Kinds of Love: A Novel
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Christina and Cornelius Chapman have spent their summers in Willard for years, shunning the city’s hottest months in favor of New Hampshire’s rocky, rolling hills. In Willard, Christina looks forward to spending time with Ellen, enjoying forest walks and the easy conversation that come with longstanding friendship. But while Christina and Cornelius move comfortably between country and city, Ellen and her husband, Nick, are bound to Willard—their working-class lives standing in stark contrast to the moneyed effortlessness of their friends. This summer, however, is different. Rather than moving back to the city once fall sets in, the Chapmans have decided to stay. Characters of all sorts populate the New England town, and through their first winter in Willard, narrated in part through Christina’s journal entries, the friendship between Christina and Ellen deepens, as does the one between Christina and Cornelius.
Beautifully written and warmly rendered, Kinds of Love is a heartfelt portrait of marriage, friendship, class, and aging set against a tranquil, small-town New Hampshire backdrop.
Olivia.” What Olivia saw was someone tall, very thin, with long fair curly hair over his collar, dressed in blue jeans and a red lumberjack’s shirt. He gave her a quick, shy smile and went the rounds, shaking everyone’s hand rather nervously. “I’m sorry to be late,” he said, “but we had to wait at the hospital—all sorts of papers to sign. It was hell.” “You could do with a drink?” Eben asked. “Thanks. I’m rather shaken up. Bourbon on the rocks—but I’ll be glad to get it, Mr. Fifield.” “You
wiped her forehead. It was terribly hot, stifling, up here in the attic. And it had brought her no comfort. The dead don’t help the living much, she thought. Only the living can do that. Willard? There was Old Pete, who had never done a lick of real work in his life, lording it like a king out there on the green—and that was Willard, she supposed, at least to people like Christina and her children, who enjoyed him as a “character” and who could afford the taxes he and his like cost the town. But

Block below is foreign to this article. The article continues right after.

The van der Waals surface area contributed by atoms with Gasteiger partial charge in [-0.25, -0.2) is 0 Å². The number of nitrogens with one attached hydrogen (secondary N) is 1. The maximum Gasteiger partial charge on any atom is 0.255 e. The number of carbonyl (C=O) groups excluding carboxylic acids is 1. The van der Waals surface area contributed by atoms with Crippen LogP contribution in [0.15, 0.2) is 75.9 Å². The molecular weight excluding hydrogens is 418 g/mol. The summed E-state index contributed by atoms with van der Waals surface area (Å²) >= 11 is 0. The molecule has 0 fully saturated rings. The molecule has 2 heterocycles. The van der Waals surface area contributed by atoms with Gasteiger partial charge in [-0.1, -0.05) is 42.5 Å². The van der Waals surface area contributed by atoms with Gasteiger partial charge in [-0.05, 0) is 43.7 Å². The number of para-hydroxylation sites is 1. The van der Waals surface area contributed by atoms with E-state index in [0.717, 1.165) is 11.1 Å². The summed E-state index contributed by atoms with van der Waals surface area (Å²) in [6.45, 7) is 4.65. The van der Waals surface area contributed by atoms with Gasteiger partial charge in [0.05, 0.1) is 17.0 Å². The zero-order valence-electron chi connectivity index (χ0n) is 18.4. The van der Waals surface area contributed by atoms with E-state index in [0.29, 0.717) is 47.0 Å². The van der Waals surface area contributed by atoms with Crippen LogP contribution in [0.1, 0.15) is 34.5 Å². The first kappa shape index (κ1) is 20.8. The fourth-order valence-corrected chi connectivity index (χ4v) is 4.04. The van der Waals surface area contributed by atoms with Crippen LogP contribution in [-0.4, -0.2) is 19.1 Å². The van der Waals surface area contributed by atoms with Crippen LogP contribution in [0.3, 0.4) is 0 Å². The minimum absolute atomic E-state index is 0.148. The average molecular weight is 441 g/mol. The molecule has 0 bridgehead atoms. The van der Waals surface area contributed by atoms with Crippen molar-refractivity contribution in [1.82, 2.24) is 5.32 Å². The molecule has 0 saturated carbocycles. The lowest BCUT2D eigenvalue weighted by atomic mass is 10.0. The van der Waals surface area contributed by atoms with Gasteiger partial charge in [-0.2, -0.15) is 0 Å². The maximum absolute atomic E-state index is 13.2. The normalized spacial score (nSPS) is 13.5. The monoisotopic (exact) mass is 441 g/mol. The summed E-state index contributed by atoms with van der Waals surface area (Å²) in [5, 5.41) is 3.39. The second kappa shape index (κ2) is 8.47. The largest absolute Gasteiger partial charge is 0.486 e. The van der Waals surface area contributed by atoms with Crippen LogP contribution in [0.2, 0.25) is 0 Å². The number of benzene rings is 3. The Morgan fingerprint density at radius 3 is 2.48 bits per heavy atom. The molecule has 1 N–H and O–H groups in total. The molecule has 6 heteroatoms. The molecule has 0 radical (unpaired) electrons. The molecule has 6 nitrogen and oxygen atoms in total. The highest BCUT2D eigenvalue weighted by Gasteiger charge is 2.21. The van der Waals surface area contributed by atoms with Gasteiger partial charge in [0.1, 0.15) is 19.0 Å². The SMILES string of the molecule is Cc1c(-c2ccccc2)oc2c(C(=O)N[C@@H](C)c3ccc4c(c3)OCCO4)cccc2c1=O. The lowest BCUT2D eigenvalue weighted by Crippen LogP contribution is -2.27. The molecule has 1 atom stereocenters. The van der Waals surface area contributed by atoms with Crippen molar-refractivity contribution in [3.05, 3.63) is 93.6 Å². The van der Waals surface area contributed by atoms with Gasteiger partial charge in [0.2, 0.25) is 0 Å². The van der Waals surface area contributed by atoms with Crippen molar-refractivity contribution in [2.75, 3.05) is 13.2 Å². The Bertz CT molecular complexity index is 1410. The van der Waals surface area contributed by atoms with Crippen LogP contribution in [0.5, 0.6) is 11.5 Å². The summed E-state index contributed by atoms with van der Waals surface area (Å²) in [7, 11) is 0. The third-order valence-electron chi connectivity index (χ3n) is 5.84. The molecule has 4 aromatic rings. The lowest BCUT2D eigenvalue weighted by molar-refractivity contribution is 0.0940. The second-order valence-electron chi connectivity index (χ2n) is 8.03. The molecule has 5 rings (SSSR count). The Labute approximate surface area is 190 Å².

dismay of her father. However, while learning the basics of theater, Sarton continued to develop her poems, and in 1930, when she was just eighteen, a series of her sonnets was published in Poetry magazine. In 1931, Sarton returned to Europe and lived in Paris for a year while her parents were in Lebanon. In large part, Europe provided the backdrop for her encounters with the great thinkers of the age, including the novelist Elizabeth Bowen, the famed biologist Julian Huxley, and of course,
potential going to waste. Poor education even now—not enough to nourish. I see the young men get caught with some girl and settle for a laborer’s job, hunt, fish, do a little inept carpentering, and buy themselves a trailer. The challenge has gone out of life here for the young.” “It’s just so much better than a city slum,” Sally said. “And there are human relationships that have some depth between people of different sorts. Christina and Ellen Comstock have been friends for fifty years or more
it—all the time, underneath, Christina was conscious of the way it is, when two people have shared a life for many years, that the most important things never get said in words. They are communicated through some sort of current, sensed rather than explicit. We are rather than saying, she thought, and this morning we are loving, and without even saying the words Cornelius has made it clear that he is over his anger. This was the root of marriage, really—just the opposite of the excitement of